People don't change very easily. That's a fact.
Seriously. It’s the statement I get the most. “I know I should be doing better, but I really love eating cheese.” Other regular statements include:
- Sugar is the hardest thing in the world to give up. I love ice cream. How could I NOT eat that?
- I would change my diet, but my husband (or wife) won’t eat that stuff.
- I don’t think diet has anything to do with it.
- My doctor told me I can just take this medication instead.
It all starts with a thought.
As simple as it sounds, we tell ourselves things constantly. That doesn’t make them true. We choose to manifest certain thoughts, and those thoughts are repeated over and over throughout the day. Ask yourself–what do I think about most often? It really is unbelievably revealing. This is where the kernel of change happens, when you can change your inner dialogue. So let’s address why change can be elusive, according to our thoughts.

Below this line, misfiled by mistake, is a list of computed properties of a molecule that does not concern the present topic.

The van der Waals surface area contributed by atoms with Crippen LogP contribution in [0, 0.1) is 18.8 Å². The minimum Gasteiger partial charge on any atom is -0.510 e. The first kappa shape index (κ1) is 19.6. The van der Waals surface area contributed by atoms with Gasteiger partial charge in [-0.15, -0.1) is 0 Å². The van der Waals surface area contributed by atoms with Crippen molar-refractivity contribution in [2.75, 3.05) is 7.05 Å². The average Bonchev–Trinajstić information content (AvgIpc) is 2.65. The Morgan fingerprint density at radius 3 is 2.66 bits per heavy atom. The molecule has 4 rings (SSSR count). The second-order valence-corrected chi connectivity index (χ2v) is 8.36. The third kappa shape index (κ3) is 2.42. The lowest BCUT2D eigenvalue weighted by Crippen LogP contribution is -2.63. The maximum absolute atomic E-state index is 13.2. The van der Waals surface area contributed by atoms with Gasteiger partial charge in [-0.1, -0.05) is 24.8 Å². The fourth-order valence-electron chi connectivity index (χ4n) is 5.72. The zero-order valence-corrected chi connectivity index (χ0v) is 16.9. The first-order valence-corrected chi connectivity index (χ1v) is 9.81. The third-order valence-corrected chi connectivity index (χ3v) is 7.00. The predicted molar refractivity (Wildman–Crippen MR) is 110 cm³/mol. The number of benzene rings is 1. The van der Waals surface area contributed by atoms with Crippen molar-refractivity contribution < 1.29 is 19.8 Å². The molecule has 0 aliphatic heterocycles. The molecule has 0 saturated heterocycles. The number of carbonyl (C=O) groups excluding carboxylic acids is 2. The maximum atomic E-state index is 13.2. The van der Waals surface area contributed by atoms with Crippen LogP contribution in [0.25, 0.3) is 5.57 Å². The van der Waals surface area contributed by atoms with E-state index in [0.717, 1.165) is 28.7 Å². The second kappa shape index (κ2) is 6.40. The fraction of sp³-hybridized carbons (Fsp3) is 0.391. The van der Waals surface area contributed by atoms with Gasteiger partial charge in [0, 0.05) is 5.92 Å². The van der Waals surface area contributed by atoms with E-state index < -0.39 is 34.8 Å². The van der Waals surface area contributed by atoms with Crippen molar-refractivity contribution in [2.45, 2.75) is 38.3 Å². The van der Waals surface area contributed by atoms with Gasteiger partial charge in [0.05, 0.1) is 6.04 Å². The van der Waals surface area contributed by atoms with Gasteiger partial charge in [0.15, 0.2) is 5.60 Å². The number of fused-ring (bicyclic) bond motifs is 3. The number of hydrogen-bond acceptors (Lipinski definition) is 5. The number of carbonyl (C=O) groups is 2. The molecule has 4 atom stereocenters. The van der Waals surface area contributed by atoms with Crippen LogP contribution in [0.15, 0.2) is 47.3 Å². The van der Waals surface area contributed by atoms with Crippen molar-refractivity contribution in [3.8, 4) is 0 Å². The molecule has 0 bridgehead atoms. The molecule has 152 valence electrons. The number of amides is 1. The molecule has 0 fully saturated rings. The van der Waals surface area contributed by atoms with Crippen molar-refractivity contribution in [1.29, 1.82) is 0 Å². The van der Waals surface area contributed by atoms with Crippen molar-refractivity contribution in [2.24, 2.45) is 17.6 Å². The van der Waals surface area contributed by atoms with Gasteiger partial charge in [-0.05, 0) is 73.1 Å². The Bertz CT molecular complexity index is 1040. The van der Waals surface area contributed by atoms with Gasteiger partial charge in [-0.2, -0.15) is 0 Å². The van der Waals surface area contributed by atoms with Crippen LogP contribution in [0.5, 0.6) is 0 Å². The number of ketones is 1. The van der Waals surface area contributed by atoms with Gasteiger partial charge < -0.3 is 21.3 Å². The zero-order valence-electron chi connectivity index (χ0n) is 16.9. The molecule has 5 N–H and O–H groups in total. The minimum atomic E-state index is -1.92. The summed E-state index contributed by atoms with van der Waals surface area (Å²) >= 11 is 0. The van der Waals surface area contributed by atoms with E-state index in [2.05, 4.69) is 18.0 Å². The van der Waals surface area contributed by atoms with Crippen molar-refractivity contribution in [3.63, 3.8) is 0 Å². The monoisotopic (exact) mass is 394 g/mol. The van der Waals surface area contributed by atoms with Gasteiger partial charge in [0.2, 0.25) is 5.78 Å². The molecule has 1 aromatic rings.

You really don't want to change.
Quite often, people don’t change because they feel pressured TO change. We can feel like other people are trying to exert power over us. A good example of this might be, “My doctor told me I need to lose weight so I need to stop eating sugar.” Here the idea rests with someone else. It is all in the thinking.
If you said to yourself. I want to feel better and lose some weight. I feel great about giving up my afternoon latte to start the process. Therein, that lies with you. Now you have your own personal responsibility to make that happen. No one is exerting control over you. You create your own power.